A scientist from the Florida campus of The Scripps Research Institute has discovered a molecular switch that controls the synthesis of ribosomes. Ribosomes are the large machineries inside all living cells that produce proteins, the basic working units of any cell. These new findings offer a novel target for potential treatments for a range of diseases, including cancer.
The study is published in the December 24, 2010 edition of the Journal of Molecular Biology.
The study identified the molecular switch, essentially formed by a small sequence of RNA, that controls a critical part of ribosome synthesis to allow for strict, albeit temporary, regulation of the process.
"These kinds of switches in RNA are thought to be slow acting," said Katrin Karbstein, an assistant professor in the Department of Cancer Biology at Scripps Florida who helped lead the study. "That suggests a point where we might intervene to modify the process -- then you could potentially shut down the pathway, because if you don't produce ribosomes, you cannot make proteins. Thus, cells can't grow. That would be a desirable outcome in cancer, for example."
This slowness may be there precisely so these regulatory points can be introduced for cells to downregulate growth when nutrition is scarce.
"Perhaps, nature has found a way to exploit RNA's Achilles' heel -- its propensity to form alternative structures that can lead to protein misfolding, which, in turn, can cause diseases ranging from Alzheimer's to diabetes," Karbstein said. "Nature might be using this to stall important biological processes and allow for quality control and regulation."
The synthesis of proteins involves ribosomes, large macromolecular machines required for cell growth in all organisms. Ribosomes read the genetic code carried by messenger RNA and then catalyze or translate that RNA code into proteins within cells, assembling them from amino acids.
To produce mature ribosomal RNAs (rRNAs), the catalysts that control protein synthesis in all cells, the body first needs perfectly formed intermediate or pre rRNAs, which can be further processed into fully functioning ones. The intermediate form is produced as an RNA transcript that is cleaved or cut in multiple steps to produce mature rRNA.
"While we believe that this switch is essential for ribosome assembly, it seems unlikely that this is the only event that regulates cleavage," Karbstein said. "However, tight regulation of ribosome synthesis is essential to ensure the structural integrity of mature ribosomes."
Cutting Extra Material
Cutting Extra Material
The ribosomal RNA that is transcribed has extra material in it, Karbstein said, so it is necessary to cut it down -- that's why these cuts or cleavages are so essential to the process of producing the final rRNA product.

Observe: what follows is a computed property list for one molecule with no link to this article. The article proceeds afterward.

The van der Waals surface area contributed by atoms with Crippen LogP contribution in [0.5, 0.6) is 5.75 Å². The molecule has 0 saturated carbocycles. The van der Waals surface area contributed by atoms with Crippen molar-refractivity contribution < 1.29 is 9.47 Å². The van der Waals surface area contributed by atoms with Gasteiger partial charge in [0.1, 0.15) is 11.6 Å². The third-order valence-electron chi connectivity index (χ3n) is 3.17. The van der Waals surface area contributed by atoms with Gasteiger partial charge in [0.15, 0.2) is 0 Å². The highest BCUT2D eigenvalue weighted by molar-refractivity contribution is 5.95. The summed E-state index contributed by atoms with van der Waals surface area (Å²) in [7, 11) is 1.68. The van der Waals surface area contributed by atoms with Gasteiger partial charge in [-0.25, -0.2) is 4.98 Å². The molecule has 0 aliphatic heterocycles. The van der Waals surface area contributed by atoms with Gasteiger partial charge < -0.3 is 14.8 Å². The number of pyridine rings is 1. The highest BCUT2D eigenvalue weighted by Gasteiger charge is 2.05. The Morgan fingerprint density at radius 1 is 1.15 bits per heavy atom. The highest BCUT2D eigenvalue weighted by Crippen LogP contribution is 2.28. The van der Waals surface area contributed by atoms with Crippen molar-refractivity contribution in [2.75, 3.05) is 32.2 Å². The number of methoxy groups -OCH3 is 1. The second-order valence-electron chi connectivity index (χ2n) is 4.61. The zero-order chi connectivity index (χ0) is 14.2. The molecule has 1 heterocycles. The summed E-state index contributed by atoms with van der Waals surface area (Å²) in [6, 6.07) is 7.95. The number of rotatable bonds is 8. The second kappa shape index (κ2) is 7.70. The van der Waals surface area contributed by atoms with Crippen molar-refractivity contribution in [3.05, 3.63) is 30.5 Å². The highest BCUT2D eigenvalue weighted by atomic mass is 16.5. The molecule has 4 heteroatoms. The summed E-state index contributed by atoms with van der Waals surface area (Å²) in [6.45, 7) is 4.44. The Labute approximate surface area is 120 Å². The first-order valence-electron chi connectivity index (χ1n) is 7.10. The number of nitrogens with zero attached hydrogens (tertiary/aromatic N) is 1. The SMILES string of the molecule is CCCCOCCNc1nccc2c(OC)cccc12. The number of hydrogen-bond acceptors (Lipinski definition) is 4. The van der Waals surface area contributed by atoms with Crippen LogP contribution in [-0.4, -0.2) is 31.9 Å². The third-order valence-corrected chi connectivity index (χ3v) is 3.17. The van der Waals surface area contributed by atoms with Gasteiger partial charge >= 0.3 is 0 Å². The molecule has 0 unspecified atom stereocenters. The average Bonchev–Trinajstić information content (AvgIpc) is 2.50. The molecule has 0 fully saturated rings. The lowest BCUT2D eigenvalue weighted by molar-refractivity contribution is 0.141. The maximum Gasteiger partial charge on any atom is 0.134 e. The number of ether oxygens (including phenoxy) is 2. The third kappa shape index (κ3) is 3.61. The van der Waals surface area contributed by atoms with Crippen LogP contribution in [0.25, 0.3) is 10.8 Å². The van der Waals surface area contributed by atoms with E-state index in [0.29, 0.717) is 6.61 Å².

The study also suggests RNA itself exploits its own natural ability to form these stable structural switches to order and regulate various RNA-dependent biological processes.
"What is interesting," Karbstein said, "is that as the organism becomes more complex, the number of cleavages needed increases. This may make the process more accurate and that may be an evolutionary advantage, but even in bacteria this cutting is not done in a simple way. We still don't know exactly why that is."
Perhaps these strictly ordered cleavage steps are introduced to produce singularly perfect intermediates, she added. This is important because cleavage is an irreversible energy-releasing process with the potential to shift the landscape of assembly towards the final product. As a result, cleavage steps should be carefully controlled and should only occur if the assembly intermediate is correct.
"Ribosomes make mistakes rarely, on the order of one in 10,000 amino acid changes," Karbstein said. "A lot of this accuracy depends on conversations between different parts of the ribosomes, so if the structure of the RNA isn't correct, these conversations can't happen. And that means more mistakes, and that's not good because it can lead to any number of disease states."
For now, Karbstein said she's interested in looking at small molecules that perturb the switch, and finding out if this affects the quality of the ribosomes produced.
"Certain kinds of antibiotics work by making the ribosomes produce more mistakes -- it's not a huge increase but it's enough to make these cells die," she said. "Maybe we can find molecules that similarly lead to the production of 'worse' ribosomes."
The study was supported by the National Institutes of Health.
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